Family is a particular thing. A family is a married couple and the children that come from their union. A certain number of single-parent households, resulting from a death or divorce, can be accommodated, but only if there is a critical mass of intact families.
That means marriage is a particular thing: the permanent covenant between a man and a woman, to be exclusive, and to care for their offspring. It is simply not, as redefined by fiat in the courts, “a temporary declaration of connection to a sexual partner.” That leaves out permanence, exclusivity, and the biological possibility of procreation.
People can make whatever social arrangements they like, but only families make the essential contribution to civilization.
All this means it isn’t really possible to be a “fiscal conservative” but a “social liberal,” meaning you believe in free-enterprise principles but you favor things like abortion and same-sex “marriage,” or any other sexual revolutionary idea. To make that claim simply means you do not understand the philosophical basis for believing what you do. Maybe you think, yes, it’s right that the person who earns the money should decide how to spend it, because you’ve seen how well that works, and it seems right. But you haven’t connected that to the religious values of life, liberty, and property.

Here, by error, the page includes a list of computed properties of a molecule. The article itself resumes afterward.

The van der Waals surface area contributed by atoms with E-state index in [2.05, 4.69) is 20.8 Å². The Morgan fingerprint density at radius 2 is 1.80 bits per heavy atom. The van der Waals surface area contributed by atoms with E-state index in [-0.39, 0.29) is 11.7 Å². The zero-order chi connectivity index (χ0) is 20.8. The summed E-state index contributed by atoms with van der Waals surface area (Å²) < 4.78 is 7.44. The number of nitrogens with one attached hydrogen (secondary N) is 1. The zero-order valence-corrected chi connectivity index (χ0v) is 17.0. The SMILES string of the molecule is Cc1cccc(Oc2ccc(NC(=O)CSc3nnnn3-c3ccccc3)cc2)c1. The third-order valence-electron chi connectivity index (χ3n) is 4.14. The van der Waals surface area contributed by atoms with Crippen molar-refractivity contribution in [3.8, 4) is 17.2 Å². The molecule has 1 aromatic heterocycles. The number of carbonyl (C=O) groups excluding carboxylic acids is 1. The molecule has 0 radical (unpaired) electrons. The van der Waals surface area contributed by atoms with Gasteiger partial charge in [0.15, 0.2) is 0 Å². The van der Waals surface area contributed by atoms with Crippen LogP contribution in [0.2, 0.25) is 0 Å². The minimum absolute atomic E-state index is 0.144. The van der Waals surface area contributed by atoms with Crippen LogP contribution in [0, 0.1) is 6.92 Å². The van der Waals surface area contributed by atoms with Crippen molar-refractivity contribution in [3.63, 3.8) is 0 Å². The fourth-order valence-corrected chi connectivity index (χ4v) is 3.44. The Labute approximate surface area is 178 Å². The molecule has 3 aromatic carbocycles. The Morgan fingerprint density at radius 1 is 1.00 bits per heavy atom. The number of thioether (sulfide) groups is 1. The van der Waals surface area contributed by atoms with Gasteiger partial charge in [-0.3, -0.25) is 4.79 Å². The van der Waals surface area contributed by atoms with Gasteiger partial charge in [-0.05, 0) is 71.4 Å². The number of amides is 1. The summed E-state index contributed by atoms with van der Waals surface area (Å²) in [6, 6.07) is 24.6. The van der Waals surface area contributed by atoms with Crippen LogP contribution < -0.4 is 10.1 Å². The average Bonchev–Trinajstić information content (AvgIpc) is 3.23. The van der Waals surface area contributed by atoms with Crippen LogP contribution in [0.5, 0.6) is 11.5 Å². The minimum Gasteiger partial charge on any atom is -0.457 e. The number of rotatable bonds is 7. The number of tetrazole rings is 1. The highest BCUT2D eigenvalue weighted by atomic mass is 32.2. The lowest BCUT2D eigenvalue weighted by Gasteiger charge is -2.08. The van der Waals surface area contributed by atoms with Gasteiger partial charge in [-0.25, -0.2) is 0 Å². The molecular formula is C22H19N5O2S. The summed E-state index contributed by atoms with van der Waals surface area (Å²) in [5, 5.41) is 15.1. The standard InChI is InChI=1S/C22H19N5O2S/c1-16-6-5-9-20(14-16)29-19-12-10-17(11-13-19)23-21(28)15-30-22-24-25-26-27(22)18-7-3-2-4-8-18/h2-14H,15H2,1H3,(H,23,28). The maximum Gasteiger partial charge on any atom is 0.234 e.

But the spheres are interrelated. You can’t choose prosperity while also choosing savagery. Because if you choose savagery, you’ll also get tyranny and poverty. Maybe not immediately in your personal experience. But soon enough. Decay can be significant within a decade—or even one or two terms of a presidency. And catastrophic results are likely, or maybe inevitable, by a third generation.[i]
Trying to pass along the underlying philosophies that lead to freedom instead of tyranny in the political sphere, prosperity instead of poverty in the economic sphere, and civilization instead of savagery in the social sphere—that’s what we do here at the Spherical Model. And that’s why we spend a lot of time on the social sphere.
[i] The length of collapse from socialism is about 70 years (mentioned in this post). The social data provide by Daniel Unwin on societies that move away from strict monogamy show collapse by the third generation, which is probably 75-100 years (mentioned in this post). Reference: Joseph Daniel Unwin, Ph.D., “Sexual Regulations and Cultural Behavior,” address given to the Medical Section of the British Psychological Society. (Library of Congress No., HQ12.U52)